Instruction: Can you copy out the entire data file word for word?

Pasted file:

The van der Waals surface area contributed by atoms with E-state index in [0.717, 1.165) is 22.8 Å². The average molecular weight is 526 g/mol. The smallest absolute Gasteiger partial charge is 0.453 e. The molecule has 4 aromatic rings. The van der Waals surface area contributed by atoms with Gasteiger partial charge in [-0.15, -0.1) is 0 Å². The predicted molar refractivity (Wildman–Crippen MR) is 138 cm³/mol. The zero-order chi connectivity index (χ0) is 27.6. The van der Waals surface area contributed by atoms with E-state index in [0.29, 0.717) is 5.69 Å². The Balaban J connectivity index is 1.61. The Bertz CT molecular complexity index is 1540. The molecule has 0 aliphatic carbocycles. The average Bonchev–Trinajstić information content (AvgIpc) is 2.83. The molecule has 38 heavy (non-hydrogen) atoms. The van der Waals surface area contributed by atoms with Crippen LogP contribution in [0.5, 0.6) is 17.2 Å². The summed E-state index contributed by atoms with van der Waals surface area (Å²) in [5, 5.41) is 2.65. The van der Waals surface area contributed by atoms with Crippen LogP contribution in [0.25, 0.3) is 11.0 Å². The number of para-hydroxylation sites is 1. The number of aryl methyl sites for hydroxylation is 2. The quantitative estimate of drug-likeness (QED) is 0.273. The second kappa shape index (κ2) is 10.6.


The van der Waals surface area contributed by atoms with E-state index in [0.717, 1.165) is 22.8 Å². The average molecular weight is 526 g/mol. The smallest absolute Gasteiger partial charge is 0.453 e. The molecule has 4 aromatic rings. The van der Waals surface area contributed by atoms with Gasteiger partial charge in [-0.15, -0.1) is 0 Å². The predicted molar refractivity (Wildman–Crippen MR) is 138 cm³/mol. The zero-order chi connectivity index (χ0) is 27.6. The van der Waals surface area contributed by atoms with E-state index in [0.29, 0.717) is 5.69 Å². The Balaban J connectivity index is 1.61. The Bertz CT molecular complexity index is 1540. The molecule has 0 aliphatic carbocycles. The average Bonchev–Trinajstić information content (AvgIpc) is 2.83. The molecule has 38 heavy (non-hydrogen) atoms. The van der Waals surface area contributed by atoms with Crippen LogP contribution in [0.5, 0.6) is 17.2 Å². The summed E-state index contributed by atoms with van der Waals surface area (Å²) in [5, 5.41) is 2.65. The van der Waals surface area contributed by atoms with Crippen LogP contribution in [0.25, 0.3) is 11.0 Å². The number of para-hydroxylation sites is 1. The number of aryl methyl sites for hydroxylation is 2. The quantitative estimate of drug-likeness (QED) is 0.273. The second kappa shape index (κ2) is 10.6.